Black holes and star formation

Feb 09, 2012
An optical image of the "Antennae" galaxies. New research on interacting galaxies finds that interactions can stimulate bursts of star formation in the objects and also prompt the nuclear black hole to accrete material and become active. Credit: Hubble Space Telescope

(PhysOrg.com) -- It has long been recognized that galaxy mergers or even close interactions can play a vital role in shaping the morphology of galaxies. One way they can do so, it is thought, is by triggering bursts of star formation. But exactly how a collision produces new stars is not clear: sometimes star formation activity is seen all across an interacting galaxy, but in other cases it is localized to a region around the galactic nucleus.

Galaxy mergers and close interactions are also thought to drive the growth of central and their high-energy activity. The collision prompts material to fall into the massive central region, stimulating the black hole to become what is called an active galactic nucleus (AGN). Sorting out these two effects of a merger is a key issue in modern astronomy, and is associated with determining if and how star burst activity is connected to the growth of the central black hole.

CfA astronomers Xin Liu and Yue Shen, together with a colleague, studied a set of 1286 pairs of AGN, presumably interacting with one another, that were observed optically in a large, systematic survey of galaxies.

They used the strength of ionized oxygen and hydrogen emission lines to quantify the black hole and/or star formation activity in these sources, and then compared the results to strengths seen in single AGN that are not interacting. Writing in one paper of a series on this subject, they report that tidal interactions enhance both black hole accretion and , especially in closer pairs.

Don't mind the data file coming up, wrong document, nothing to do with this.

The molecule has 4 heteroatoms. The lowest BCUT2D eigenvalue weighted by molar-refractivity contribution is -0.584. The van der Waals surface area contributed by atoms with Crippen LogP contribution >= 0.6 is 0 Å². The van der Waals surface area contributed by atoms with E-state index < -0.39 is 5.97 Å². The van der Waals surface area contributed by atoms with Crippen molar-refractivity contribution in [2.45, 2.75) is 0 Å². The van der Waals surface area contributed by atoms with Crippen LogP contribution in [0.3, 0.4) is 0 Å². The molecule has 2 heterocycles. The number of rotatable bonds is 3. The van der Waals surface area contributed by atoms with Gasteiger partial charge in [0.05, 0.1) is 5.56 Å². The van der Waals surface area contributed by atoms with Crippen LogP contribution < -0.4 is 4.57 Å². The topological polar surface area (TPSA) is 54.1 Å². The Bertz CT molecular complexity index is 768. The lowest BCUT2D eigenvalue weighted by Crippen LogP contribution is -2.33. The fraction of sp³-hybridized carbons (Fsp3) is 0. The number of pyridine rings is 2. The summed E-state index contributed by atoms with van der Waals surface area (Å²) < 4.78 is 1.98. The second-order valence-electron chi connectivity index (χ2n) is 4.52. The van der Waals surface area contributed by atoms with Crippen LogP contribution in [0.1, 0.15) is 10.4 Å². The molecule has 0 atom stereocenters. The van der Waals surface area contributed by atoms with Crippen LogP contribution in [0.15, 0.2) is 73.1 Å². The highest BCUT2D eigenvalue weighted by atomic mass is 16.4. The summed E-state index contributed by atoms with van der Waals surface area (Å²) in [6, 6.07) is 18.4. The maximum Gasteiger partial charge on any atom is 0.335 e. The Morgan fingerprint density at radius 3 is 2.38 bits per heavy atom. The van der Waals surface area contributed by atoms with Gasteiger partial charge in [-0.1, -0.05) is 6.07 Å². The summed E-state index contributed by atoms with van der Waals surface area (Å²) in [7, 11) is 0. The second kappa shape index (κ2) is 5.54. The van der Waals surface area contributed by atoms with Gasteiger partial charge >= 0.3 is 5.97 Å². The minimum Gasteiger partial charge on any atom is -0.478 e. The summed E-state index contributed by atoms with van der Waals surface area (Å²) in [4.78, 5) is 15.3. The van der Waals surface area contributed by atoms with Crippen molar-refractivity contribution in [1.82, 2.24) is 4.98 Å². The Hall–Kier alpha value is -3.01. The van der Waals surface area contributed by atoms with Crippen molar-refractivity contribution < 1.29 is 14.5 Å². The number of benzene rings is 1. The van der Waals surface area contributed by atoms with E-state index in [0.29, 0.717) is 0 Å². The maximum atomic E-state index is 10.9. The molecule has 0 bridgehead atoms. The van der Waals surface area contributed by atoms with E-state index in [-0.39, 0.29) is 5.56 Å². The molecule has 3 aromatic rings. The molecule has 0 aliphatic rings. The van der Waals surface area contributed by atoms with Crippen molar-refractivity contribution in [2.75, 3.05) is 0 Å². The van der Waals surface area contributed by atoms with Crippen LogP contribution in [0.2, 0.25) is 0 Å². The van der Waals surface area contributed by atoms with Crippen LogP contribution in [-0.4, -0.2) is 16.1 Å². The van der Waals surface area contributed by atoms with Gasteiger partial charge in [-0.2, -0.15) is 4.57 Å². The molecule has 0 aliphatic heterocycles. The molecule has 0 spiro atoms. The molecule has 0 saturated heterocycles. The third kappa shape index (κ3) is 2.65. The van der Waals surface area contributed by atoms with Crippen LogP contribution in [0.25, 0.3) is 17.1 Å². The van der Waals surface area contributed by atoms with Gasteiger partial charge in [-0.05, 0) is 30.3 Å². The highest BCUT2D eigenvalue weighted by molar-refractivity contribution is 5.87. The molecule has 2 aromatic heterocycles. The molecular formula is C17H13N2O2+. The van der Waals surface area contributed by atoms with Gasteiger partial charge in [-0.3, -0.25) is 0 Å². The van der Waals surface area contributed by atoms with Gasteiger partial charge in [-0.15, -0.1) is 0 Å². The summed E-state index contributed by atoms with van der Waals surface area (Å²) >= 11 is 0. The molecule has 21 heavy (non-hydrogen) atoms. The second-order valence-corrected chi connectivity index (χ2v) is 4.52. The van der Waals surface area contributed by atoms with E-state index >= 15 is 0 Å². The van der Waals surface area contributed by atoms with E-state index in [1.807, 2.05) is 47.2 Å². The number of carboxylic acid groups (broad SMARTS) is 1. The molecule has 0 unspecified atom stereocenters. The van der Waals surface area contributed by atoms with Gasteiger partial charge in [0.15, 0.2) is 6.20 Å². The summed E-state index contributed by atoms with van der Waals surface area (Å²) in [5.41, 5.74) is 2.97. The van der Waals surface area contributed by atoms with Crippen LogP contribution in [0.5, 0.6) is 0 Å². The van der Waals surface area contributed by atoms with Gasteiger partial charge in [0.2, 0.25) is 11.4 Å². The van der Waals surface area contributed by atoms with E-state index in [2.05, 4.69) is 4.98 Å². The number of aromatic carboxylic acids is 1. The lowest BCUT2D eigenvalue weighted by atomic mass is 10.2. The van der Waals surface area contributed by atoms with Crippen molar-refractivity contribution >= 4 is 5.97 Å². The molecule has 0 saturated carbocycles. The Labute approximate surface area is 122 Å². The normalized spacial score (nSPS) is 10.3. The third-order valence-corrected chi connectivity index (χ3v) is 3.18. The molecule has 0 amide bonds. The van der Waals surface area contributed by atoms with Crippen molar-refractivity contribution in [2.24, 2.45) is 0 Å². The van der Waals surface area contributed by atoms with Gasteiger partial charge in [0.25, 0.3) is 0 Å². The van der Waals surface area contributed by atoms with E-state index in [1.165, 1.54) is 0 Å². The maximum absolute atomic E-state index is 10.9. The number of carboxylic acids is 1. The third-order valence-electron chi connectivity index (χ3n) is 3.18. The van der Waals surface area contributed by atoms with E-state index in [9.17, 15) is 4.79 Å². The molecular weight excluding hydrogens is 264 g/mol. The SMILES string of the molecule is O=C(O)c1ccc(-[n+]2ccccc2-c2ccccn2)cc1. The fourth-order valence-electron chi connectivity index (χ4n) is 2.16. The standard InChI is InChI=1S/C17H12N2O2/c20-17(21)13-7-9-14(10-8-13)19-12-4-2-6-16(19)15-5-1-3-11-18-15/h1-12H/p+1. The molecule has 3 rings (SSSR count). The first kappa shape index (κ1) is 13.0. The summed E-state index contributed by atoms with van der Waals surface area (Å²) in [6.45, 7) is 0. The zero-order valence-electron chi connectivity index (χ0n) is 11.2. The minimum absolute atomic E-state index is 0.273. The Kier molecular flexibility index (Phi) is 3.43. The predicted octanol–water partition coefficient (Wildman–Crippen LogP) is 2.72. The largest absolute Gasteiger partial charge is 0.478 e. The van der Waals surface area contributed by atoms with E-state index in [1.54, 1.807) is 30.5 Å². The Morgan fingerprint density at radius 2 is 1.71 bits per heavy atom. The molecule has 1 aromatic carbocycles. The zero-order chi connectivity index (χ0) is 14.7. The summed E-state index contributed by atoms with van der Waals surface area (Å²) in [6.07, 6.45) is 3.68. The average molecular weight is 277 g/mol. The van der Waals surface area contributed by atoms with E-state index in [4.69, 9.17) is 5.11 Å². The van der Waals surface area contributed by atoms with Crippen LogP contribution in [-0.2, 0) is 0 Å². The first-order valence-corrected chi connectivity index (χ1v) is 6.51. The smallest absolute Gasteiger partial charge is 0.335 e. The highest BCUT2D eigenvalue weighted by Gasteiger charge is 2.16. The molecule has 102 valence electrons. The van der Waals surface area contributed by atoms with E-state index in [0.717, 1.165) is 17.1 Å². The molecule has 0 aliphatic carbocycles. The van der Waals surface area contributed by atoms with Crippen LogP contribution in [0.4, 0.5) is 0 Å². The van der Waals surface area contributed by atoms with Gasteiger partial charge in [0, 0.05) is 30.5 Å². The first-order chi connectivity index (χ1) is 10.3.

They also find that visible tidal features can be a misleading measure of an interaction - some AGN pairs may be interacting yet show no tidal features, perhaps because of the galaxy composition or details of the collision.

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ant_oacute_nio354
Feb 09, 2012
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Tuxford
1 / 5 (4) Feb 09, 2012
Not so confusing if you consider a 'continuous creation' model as the explanation. Be brave, and give it a try.

Suppose the presence of high mass density regions begets the creation of more matter in the same region. Of course, AGN's are the extreme case, producing the vast majority of new matter. Does this not fit the description given in this article???
ccr5Delta32
5 / 5 (4) Feb 09, 2012
high mass density regions begets the creation of more matter in the same region.


It's a bit vague "begets" .It would be brave of you to predict not postdict the nature composition H,He,Li ratios of this begotten matter emerging in a gravitational gradient .Something that could be tested with spectral analysis of the stars
Einstein said "light will be deflected by the sun's gravitational field and by how much" ,had it not being he would have ditched the theory start over or gone mad . That's brave and more importantly honest
Deesky
5 / 5 (5) Feb 09, 2012
Not so confusing if you consider a 'continuous creation' model as the explanation.

Can you direct me to a link to a scientific paper that discusses this model?